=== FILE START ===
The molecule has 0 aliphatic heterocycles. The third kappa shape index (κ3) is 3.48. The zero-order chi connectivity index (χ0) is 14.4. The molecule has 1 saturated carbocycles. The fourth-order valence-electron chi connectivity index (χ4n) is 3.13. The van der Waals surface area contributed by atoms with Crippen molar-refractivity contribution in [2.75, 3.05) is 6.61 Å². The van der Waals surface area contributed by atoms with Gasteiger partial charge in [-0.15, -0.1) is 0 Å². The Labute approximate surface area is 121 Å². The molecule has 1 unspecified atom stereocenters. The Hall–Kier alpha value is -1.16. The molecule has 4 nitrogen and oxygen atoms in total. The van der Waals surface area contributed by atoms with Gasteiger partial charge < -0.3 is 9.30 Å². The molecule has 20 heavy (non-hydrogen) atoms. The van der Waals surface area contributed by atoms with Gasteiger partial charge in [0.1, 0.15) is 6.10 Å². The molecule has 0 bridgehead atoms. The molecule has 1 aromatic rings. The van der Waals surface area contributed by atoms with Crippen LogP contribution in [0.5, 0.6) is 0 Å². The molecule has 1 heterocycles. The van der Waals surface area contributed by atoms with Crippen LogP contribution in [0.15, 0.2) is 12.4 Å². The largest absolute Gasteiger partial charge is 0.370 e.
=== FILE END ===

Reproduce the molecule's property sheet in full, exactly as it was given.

The molecule has 0 aliphatic heterocycles. The third kappa shape index (κ3) is 3.48. The zero-order chi connectivity index (χ0) is 14.4. The molecule has 1 saturated carbocycles. The fourth-order valence-electron chi connectivity index (χ4n) is 3.13. The van der Waals surface area contributed by atoms with Crippen molar-refractivity contribution in [2.75, 3.05) is 6.61 Å². The van der Waals surface area contributed by atoms with Gasteiger partial charge in [-0.15, -0.1) is 0 Å². The Labute approximate surface area is 121 Å². The molecule has 1 unspecified atom stereocenters. The Hall–Kier alpha value is -1.16. The molecule has 4 nitrogen and oxygen atoms in total. The van der Waals surface area contributed by atoms with Gasteiger partial charge < -0.3 is 9.30 Å². The molecule has 20 heavy (non-hydrogen) atoms. The van der Waals surface area contributed by atoms with Gasteiger partial charge in [0.1, 0.15) is 6.10 Å². The molecule has 0 bridgehead atoms. The molecule has 1 aromatic rings. The van der Waals surface area contributed by atoms with Crippen LogP contribution in [0.5, 0.6) is 0 Å². The molecule has 1 heterocycles. The van der Waals surface area contributed by atoms with Crippen LogP contribution in [0.15, 0.2) is 12.4 Å². The largest absolute Gasteiger partial charge is 0.370 e.